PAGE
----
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Trusting “Dr Google”?

PostedNovember 2, 2015

Have you indulged in a bit of “disease tourism” lately? Why do people self-diagnose? If your schedule is jam packed with work, taking the kids to rugby practise, and book club …“Dr Internet” is basically free and essentially immediate; and you can’t beat free and immediate – right?

We’ve all been there. Ever sat at your laptop, convinced that your headaches and tiredness after work was more than just stress related … maybe a brain tumour? The first thing we’re inclined to do is to fire up the computer, nervously “googling” symptoms, looking for possible problems these symptoms can lead to, and how to treat them. Well, congratulations, on top of everything else that is the matter with you, turns out you are a cybercondriac as well! Cybercondria is anxiety caused by online health related searches. Yes, it’s a thing!

Research claims that the average person sees an M.D just three times a year but spends almost 52 hours prowling the Web for health help. New statistics suggests that 1 in 5 people self-diagnose rather than seeing a doctor.

Self- diagnosis can easily spiral into over-diagnosis, or worse, an improper diagnosis with dangerous repercussions. Here’s why trusting “Dr Google” with your health is risky:

• A range of health problems can be caused by the same symptoms. A simple case of indigestion could lead to an online diagnosis of colon cancer. Also, the opposite could be true – checking out bleeding from the bottom on the internet might tell you that you have nothing more to worry about than piles … when a rectal tumour is disastrous to miss.
• Online medical sites aren’t regulated, which means there’s no guarantee that the information provided is accurate.
• Self-diagnosis can lead to stress, spawning more symptoms. What if your Google search diagnoses your 2 day headache as the beginning stages of a brain tumour? This may result in sleepless nights and maybe an increase in caffeine intake; causing more headaches.
• A wrong diagnosis could have serious consequences. Treating the symptoms of a heart attack with an antacid because you misdiagnosed your chest pains as indigestion, could be catastrophic.
Information on the Web is plentiful and readily available. To complicate matters further, a lot of the medical information available online is free, accurate and reliable. The problem is, though, that even when the information is reliable, our ability to know what to do with it isn’t. Based on Web searches and the large volumes of medical information, users may be misled with health concerns.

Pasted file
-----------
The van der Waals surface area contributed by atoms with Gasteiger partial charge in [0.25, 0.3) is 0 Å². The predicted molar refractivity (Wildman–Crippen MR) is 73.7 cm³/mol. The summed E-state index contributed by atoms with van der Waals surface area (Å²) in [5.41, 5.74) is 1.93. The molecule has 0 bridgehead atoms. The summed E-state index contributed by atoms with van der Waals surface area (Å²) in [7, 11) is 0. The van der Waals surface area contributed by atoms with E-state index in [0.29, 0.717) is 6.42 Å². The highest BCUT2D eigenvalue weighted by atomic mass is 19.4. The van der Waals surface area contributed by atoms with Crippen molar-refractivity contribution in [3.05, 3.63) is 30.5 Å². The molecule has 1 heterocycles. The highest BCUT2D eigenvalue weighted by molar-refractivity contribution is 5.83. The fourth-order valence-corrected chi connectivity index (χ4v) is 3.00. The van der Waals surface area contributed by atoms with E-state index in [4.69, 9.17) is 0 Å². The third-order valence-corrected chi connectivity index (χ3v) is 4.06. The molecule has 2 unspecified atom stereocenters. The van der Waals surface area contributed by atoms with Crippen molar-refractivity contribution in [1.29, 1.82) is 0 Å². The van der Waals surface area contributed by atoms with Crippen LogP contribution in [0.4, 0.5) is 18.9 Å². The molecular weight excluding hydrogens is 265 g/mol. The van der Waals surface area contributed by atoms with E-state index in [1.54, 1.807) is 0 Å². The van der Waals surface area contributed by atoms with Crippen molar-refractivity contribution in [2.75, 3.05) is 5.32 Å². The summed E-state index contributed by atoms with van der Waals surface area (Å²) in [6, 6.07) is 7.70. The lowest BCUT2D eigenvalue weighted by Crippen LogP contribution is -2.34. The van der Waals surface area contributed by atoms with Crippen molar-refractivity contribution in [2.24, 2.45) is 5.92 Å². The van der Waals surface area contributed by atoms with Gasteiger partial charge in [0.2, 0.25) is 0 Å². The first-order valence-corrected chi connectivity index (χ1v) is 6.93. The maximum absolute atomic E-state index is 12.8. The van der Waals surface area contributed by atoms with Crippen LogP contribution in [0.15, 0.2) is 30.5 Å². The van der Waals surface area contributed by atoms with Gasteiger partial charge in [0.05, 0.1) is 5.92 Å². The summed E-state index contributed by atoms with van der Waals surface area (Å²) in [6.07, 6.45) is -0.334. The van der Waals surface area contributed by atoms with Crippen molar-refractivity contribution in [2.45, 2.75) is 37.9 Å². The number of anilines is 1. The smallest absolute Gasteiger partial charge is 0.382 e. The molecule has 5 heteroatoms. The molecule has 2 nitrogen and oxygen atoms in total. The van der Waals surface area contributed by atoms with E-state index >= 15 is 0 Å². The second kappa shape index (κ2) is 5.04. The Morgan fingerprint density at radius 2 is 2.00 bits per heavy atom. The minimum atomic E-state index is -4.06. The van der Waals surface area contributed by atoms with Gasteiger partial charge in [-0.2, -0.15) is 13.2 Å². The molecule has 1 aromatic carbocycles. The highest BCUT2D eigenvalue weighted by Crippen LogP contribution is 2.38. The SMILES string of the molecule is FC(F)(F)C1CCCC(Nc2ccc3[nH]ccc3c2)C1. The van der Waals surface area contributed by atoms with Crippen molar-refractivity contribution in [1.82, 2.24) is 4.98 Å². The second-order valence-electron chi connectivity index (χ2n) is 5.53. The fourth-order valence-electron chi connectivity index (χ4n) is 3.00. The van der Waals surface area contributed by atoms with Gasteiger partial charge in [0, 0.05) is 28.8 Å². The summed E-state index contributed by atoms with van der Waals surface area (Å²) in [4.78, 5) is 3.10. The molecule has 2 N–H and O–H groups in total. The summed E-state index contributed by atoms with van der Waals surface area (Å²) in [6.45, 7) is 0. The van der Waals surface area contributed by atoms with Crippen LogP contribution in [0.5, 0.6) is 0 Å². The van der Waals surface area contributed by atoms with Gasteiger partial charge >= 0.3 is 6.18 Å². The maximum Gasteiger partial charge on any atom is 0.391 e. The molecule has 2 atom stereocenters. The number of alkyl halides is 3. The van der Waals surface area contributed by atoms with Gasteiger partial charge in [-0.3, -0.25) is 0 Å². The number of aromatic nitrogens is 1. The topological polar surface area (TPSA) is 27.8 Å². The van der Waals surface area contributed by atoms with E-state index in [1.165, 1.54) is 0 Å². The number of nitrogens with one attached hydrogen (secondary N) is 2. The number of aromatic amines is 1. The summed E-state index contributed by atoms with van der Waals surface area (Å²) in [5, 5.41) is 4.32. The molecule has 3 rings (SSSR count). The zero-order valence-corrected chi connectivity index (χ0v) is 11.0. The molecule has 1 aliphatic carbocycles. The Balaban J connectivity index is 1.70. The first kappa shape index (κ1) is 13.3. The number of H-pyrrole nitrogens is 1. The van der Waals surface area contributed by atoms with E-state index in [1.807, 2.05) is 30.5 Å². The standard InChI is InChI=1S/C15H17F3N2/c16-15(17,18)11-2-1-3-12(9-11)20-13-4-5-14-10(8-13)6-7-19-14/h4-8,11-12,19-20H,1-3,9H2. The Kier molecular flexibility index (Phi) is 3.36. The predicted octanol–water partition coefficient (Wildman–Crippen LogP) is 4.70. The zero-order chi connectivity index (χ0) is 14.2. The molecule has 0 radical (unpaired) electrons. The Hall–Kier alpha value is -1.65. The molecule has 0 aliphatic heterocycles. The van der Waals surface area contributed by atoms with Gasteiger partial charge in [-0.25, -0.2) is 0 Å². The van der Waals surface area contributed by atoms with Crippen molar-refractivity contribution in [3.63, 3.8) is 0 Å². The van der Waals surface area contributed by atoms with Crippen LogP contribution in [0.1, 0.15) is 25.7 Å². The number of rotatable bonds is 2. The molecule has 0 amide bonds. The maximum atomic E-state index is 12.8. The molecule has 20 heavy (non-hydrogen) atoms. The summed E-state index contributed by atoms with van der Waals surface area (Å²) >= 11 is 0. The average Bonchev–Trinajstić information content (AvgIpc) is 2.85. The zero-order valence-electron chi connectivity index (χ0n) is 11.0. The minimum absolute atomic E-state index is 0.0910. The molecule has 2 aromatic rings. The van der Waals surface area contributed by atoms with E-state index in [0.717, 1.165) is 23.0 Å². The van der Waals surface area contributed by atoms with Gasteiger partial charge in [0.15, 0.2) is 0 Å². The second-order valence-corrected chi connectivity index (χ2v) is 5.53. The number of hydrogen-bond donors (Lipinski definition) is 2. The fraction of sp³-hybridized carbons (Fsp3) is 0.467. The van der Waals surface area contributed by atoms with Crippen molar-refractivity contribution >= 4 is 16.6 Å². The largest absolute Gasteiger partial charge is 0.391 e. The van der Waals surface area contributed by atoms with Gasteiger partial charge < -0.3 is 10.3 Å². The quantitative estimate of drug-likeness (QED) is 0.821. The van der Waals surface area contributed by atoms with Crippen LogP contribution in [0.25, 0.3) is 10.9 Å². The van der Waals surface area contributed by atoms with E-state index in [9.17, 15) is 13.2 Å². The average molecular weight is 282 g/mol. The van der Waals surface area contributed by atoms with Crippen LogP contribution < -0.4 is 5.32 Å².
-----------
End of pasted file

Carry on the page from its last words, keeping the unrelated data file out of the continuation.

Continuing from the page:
Medical problems are often complicated, and someone without a medical background may jump to false conclusions. This can lead users to believe that common symptoms are likely the result of serious illnesses.

Should we be relying on the Internet and our own judgement for sound medical care? If it is a non-emergency, general wellness inquiry, the answer is “yes”. It is always a good idea to read more about your health or that of a loved one. For example; if a child has a pre-existing condition like asthma, a parent may access the Web to determine ways to make their home more comfortable. But making a diagnosis based on information researched from the Internet is not advised.

Here’s a thought … only research a diagnosis after actually receiving one from your doctor. So, what to do? Only go to reputable websites. Resist the urge to randomly search a topic. A good rule of thumb is to search for sites that you know are backed by experts. And if you’re not sure, ask your doctor or healthcare provider for recommendations.

That being said. Never try to diagnose yourself with a condition online. Always see a healthcare professional first, and then use the Internet to supplement what you’ve been told by your doctor.

The Internet is a tool. You can use the tool appropriately or you can misuse it. Responsible and controlled research may lead to better healthcare, by only providing patients with background information.

Source: www.theguardian.com, www.dailymail.co.uk, www.womanshealthmag.com, www.livescience.com, www.phillymag.com, www.nursecareerscanada.com, cbslocal.com, mashable.com, patient.info